15th - 22nd November 2018
Centrespace Gallery Bristol
This show represents a journey that began in the autumn of 1984 when I had undertaken a year‘s Artist in Residence programme at Frome Community College.
Students completed large canvases representing modern versions of traditional paintings. Birth Rites originated as one of those paintings: the Magritte ‘Man in a Bowler Hat’.
In 1985, at the age of 40, I began an MA degree in the painting at the Royal College of Art studying with Peter de Francia and John Golding (who was an authority on Cubism). Birth Rites was completed there.
During the Artist in Residence programme I also proposed a monumental sculpture based on the Moais from Easter Island which were arranged on platforms around the coast. They are now believed to be ancestral representatives of the people who created them. My concept for this present project was to create monumental colourful heads in metal, about 10 ft high, arranged as representatives of our local community, around a sloping piece of grass outside the Merlin Theatre in Frome.
Eventually only one, ‘Merlin’s Minstrel’, was created for Viscount Weymouth’s private garden on the west wing of Longleat house.
In 1989 with John Fisher (Principal of Frome Community College) I put forward a concept for a monumental international Community Sculpture project to create a local parliament of stone on the piece of grass outside the Merlin Theatre, collaborating with the sculptor Laurence Knee.. The exhibition with which I launched the original proposal in the Merlin Foyer was called ‘Birth Rites’.
In 1992 the project ECOS ‘The European Community of Stones’ was opened by the current MEP for Somerset and West Dorset at that time, Margaret Daly, and was finally completed in 2004.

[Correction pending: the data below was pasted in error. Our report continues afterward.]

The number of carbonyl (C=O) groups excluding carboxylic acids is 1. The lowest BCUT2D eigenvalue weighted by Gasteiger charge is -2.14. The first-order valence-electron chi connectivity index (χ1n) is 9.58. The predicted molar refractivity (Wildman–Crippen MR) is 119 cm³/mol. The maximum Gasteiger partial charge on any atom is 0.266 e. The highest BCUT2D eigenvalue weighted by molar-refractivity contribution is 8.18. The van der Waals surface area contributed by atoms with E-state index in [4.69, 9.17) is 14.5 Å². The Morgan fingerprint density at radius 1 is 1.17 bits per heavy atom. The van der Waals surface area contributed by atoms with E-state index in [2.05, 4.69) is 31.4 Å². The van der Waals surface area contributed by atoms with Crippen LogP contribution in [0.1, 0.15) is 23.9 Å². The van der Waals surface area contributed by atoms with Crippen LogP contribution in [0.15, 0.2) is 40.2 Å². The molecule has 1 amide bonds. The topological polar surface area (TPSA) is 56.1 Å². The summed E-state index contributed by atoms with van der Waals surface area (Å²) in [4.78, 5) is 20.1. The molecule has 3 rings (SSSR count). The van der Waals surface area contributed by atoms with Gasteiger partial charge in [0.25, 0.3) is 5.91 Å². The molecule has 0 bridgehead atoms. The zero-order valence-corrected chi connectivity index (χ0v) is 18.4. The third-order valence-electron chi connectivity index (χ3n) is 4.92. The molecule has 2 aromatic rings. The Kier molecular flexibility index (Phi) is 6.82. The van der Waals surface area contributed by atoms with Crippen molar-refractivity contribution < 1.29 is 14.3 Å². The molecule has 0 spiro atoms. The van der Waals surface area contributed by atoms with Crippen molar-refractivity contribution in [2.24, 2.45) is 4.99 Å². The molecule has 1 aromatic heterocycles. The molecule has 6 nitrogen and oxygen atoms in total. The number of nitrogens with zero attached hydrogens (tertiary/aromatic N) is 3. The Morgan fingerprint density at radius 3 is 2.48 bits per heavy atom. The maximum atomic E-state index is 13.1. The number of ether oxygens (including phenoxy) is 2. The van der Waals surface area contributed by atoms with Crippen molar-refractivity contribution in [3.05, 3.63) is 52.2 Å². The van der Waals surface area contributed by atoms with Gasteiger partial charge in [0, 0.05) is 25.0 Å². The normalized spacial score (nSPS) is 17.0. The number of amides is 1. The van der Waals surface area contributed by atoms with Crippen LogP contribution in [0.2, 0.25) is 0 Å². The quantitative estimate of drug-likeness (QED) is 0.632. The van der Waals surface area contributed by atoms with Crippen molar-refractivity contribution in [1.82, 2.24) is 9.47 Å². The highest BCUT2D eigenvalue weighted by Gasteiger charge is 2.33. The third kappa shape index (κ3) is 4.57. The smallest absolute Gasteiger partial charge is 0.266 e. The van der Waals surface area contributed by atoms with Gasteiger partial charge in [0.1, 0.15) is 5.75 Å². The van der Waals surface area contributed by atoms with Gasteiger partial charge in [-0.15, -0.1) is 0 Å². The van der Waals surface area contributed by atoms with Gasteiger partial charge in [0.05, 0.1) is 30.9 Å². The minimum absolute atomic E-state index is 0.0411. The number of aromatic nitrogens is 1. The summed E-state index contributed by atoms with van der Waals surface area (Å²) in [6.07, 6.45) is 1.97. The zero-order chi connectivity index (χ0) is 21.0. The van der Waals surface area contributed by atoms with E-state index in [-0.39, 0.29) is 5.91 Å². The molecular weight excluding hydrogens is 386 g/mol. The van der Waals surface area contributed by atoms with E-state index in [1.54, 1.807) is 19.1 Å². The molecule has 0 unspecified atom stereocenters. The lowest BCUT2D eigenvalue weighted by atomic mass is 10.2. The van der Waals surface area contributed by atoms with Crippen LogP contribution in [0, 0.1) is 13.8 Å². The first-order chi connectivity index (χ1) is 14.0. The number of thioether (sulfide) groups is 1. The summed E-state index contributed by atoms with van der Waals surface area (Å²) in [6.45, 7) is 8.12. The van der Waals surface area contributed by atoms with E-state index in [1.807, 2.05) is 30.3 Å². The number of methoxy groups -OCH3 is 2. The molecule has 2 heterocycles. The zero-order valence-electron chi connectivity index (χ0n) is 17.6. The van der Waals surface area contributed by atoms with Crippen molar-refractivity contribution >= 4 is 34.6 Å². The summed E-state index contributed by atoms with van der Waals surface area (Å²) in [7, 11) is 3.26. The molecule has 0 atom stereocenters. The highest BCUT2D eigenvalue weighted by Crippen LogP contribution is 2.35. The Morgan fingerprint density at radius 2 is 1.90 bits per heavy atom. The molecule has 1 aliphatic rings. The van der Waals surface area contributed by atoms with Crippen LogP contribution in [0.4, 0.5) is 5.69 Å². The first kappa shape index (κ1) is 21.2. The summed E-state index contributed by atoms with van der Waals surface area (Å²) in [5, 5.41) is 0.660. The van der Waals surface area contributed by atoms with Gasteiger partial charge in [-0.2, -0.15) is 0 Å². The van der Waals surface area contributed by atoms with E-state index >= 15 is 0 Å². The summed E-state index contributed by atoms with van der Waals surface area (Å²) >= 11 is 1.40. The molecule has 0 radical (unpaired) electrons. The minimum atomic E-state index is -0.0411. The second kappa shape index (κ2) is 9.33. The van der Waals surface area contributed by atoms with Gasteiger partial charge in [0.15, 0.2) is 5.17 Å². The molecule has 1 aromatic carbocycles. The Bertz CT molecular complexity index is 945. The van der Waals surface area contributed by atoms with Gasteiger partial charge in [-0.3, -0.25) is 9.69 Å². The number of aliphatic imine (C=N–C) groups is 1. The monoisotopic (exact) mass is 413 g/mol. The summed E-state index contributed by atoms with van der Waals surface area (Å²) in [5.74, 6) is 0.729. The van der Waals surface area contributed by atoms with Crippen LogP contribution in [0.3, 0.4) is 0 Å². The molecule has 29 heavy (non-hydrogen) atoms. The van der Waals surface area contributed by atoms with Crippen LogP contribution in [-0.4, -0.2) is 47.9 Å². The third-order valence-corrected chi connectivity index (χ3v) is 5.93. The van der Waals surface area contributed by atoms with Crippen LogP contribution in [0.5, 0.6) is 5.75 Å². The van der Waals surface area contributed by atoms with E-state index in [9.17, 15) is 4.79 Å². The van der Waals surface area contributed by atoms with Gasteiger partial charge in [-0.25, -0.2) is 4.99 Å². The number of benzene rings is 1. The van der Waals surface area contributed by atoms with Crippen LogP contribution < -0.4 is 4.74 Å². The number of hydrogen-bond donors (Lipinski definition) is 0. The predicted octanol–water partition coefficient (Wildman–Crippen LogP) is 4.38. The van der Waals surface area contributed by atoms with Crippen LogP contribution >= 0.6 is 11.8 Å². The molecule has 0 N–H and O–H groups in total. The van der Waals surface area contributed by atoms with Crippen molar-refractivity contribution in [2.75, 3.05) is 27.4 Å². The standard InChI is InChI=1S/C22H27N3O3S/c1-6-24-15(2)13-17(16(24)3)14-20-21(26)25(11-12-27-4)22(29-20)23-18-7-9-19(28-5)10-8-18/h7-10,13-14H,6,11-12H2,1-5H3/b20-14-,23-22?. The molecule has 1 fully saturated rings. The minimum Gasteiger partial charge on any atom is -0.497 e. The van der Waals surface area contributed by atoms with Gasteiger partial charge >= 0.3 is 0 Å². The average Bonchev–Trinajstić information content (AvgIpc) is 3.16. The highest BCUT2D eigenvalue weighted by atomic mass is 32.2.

Twelve monoliths, one from each of the original nations of the European Community were imported onto the site and an amphitheatre built as a forum for young people to celebrate friendship, artistic collaboration and peaceful coexistence.
In 2018 the ECOS site is in danger of becoming a fossil; Birth Rites is dedicated to the multicultural coexistence which this sculpture embodies.
The theme of Birth Rites maintains a fragmentation and continuing search for an inner fractal space created through planes and elisions inherited from Cubism. Whilst always yearning for a minimalist simplicity the noise of the outside world continuously breaks in.
The dominance of the unrepeatable mark is a constant; exploring the three dimensional through the layering of paint. The fourth dimension of time in painting, collaborating with musicians, has always been present and is extended in live improvisations. Performing with jazz pianist John Law explored that space found in earlier monochromatic abstractions.
Chaos is never far from the surface; surrounded by the destruction of life in the wider world and viewed from the perspective of the comparative paradise that has been my lifetime in the UK since 1945.
Through my frequent working visits to the Greek island of Paros since 1998, under the influence of Cycladic and Minoan culture, I continue to make sculpture in clay which reflects a fecund iconography that has also been a consistent undercurrent in my painting over the years.